An ICC paper quotes new research as showing that “contrary to popular belief, it is precisely during the recent period of increased globalization of the world economy that poverty rates and global income inequality have most diminished”.
Entitled New facts on globalization, poverty and income distribution, the ICC paper takes the United Nations Development Programme (UNDP) to task for highlighting failures to reduce world poverty in its annual reports and downplaying improvements.
The paper points out that, according to World Bank researchers, Indonesia, Bangladesh, Uganda and Vietnam have all succeeded in sharply reducing poverty over the last decade. The latest UN report on Africa says that since 1970, the proportion of people living on less than a dollar a day decreased in 13 African countries. Most African countries achieved economic growth of 3% in 2001 – although from a very low base.
“Global integration is crucial for the recovery of African countries. Globalization must therefore not be seen as a threat to welfare but rather as an opportunity to achieve higher economic growth and rising incomes.”
The ICC paper says that UNDP’s Human Development Report 1999 – widely cited by anti-globalization activists – used faulty methodology and took an unduly pessimistic view of recent globalization and its consequences, claiming that the process is concentrating power and marginalizing the poor.
ICC goes on to cite Professor Xavier Sala-i-Martin of Columbia University, who has observed that the UNDP report computed its poverty ratios using current exchange rates, ignoring the lower cost of living in developing countries.
Once these figures have been adjusted for purchasing power parity, Prof. Sala-I-Martin finds that the poverty ratio of the richest 20% to the poorest 20% has actually started to diminish over the last two decades.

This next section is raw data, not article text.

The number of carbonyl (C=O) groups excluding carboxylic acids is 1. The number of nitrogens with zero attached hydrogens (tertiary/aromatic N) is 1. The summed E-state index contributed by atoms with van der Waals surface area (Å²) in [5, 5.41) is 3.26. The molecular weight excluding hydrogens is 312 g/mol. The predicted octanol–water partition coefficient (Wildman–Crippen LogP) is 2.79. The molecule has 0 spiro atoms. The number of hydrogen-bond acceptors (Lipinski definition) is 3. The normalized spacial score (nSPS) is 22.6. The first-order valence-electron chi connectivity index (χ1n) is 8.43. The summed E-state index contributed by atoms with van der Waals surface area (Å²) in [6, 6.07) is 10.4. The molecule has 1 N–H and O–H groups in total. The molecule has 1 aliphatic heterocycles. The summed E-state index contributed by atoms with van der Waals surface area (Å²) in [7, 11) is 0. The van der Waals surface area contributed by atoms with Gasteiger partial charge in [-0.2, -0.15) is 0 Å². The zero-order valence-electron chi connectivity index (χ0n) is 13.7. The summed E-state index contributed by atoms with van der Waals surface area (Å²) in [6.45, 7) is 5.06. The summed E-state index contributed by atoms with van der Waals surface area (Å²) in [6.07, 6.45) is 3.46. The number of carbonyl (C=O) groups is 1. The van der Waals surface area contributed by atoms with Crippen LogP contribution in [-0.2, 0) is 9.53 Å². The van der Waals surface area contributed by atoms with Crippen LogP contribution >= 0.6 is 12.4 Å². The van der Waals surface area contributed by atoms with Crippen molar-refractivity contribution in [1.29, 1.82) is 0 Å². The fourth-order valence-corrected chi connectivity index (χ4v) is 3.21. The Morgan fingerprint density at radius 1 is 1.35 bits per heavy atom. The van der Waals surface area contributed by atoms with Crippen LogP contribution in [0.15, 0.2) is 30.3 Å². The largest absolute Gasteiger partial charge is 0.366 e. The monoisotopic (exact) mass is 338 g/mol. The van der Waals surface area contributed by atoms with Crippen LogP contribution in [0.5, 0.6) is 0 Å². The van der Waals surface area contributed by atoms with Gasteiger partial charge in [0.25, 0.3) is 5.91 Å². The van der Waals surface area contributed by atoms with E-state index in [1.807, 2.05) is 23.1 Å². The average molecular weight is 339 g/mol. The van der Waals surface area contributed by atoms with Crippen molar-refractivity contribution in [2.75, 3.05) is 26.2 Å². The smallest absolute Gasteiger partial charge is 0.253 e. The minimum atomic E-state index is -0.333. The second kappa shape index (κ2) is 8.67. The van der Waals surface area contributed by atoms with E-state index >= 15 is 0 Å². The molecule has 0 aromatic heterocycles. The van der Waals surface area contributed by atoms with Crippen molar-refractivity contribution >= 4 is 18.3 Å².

Quoting several different authorities, ICC says their evidence shows that overall, quality of life has improved in the developing world.
According to the Australian Department of Foreign Affairs and Trade, the number of undernourished people in the world has been reduced from 920 million in 1970 to 810 million today. A study for the Brookings Institution, the Washington think-tank, shows that life expectancy has been rising almost everywhere in the world. Giving a specific example, the World Bank reports a doubling of school enrollments in Uganda during the 1990s.
The ICC paper notes that another authority, Arne Melchior, from the Norwegian Institute of International Affairs, has warned against reaching quick conclusions about inequality between countries.
Mr Melchior says that, while many poor countries, especially in Africa, have experienced falling income in recent years, a significant number of poor countries, among them India and China, have grown faster than the richest group of nations.
When weighted by population, the measure of income inequality shows that many developing countries are actually converging towards the richest countries’ living standards.
The author of the ICC analysis, Julian Kassum, commented: “Nobody should play down the poverty that afflicts so much of the developing world. But it is important to see the whole picture and to realize that global economic integration has brought a substantial narrowing of the gap between rich and poor during the last two decade.”
Living standards and not income were the yardstick by which progress should be judged, the ICC expert said, adding that progress was far from universal. Many developing countries, especially in Africa, had been unable to reduce poverty and inequality over the past two decade.
Mr Kassum added: “The record shows that those developing countries that have most successfully integrated into the global economy have made the most rapid progress. Those that have been marginalized as a result of war or bad government are invariably the ones that have been left behind.”